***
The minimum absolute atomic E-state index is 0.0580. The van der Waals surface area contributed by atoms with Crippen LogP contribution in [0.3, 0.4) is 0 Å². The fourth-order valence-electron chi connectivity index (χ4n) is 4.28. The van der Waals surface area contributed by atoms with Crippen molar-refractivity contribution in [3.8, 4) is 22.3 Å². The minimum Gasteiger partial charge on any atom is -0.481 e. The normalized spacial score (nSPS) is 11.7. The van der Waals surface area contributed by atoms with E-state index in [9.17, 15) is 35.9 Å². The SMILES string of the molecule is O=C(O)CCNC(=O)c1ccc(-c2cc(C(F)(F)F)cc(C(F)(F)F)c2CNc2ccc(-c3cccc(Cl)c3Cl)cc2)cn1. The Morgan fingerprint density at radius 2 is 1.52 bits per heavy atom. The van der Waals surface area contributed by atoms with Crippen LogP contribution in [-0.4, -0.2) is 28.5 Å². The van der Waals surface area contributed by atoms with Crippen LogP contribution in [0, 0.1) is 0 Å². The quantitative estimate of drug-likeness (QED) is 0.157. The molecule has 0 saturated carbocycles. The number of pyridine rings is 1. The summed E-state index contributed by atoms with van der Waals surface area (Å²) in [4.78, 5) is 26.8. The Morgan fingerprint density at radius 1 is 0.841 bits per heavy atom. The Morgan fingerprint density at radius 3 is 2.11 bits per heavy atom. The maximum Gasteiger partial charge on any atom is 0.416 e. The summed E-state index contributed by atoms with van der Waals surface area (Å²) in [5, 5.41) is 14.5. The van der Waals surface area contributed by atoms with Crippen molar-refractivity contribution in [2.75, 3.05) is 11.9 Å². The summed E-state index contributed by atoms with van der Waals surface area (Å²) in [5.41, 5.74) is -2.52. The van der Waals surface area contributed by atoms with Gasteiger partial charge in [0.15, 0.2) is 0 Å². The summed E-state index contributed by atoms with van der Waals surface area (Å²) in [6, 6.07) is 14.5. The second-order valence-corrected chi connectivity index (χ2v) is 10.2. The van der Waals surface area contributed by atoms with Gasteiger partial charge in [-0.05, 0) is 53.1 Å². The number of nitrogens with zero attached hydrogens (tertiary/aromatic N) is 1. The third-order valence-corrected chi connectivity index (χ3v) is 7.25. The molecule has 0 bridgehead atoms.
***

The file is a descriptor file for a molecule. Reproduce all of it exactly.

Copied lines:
The minimum absolute atomic E-state index is 0.0580. The van der Waals surface area contributed by atoms with Crippen LogP contribution in [0.3, 0.4) is 0 Å². The fourth-order valence-electron chi connectivity index (χ4n) is 4.28. The van der Waals surface area contributed by atoms with Crippen molar-refractivity contribution in [3.8, 4) is 22.3 Å². The minimum Gasteiger partial charge on any atom is -0.481 e. The normalized spacial score (nSPS) is 11.7. The van der Waals surface area contributed by atoms with E-state index in [9.17, 15) is 35.9 Å². The SMILES string of the molecule is O=C(O)CCNC(=O)c1ccc(-c2cc(C(F)(F)F)cc(C(F)(F)F)c2CNc2ccc(-c3cccc(Cl)c3Cl)cc2)cn1. The Morgan fingerprint density at radius 2 is 1.52 bits per heavy atom. The van der Waals surface area contributed by atoms with Crippen LogP contribution in [-0.4, -0.2) is 28.5 Å². The van der Waals surface area contributed by atoms with Crippen LogP contribution in [0, 0.1) is 0 Å². The quantitative estimate of drug-likeness (QED) is 0.157. The molecule has 0 saturated carbocycles. The number of pyridine rings is 1. The summed E-state index contributed by atoms with van der Waals surface area (Å²) in [4.78, 5) is 26.8. The Morgan fingerprint density at radius 1 is 0.841 bits per heavy atom. The Morgan fingerprint density at radius 3 is 2.11 bits per heavy atom. The maximum Gasteiger partial charge on any atom is 0.416 e. The summed E-state index contributed by atoms with van der Waals surface area (Å²) in [5, 5.41) is 14.5. The van der Waals surface area contributed by atoms with Crippen molar-refractivity contribution in [2.75, 3.05) is 11.9 Å². The summed E-state index contributed by atoms with van der Waals surface area (Å²) in [5.41, 5.74) is -2.52. The van der Waals surface area contributed by atoms with Gasteiger partial charge in [0.15, 0.2) is 0 Å². The summed E-state index contributed by atoms with van der Waals surface area (Å²) in [6, 6.07) is 14.5. The second-order valence-corrected chi connectivity index (χ2v) is 10.2. The van der Waals surface area contributed by atoms with Gasteiger partial charge in [-0.05, 0) is 53.1 Å². The number of nitrogens with zero attached hydrogens (tertiary/aromatic N) is 1. The third-order valence-corrected chi connectivity index (χ3v) is 7.25. The molecule has 0 bridgehead atoms.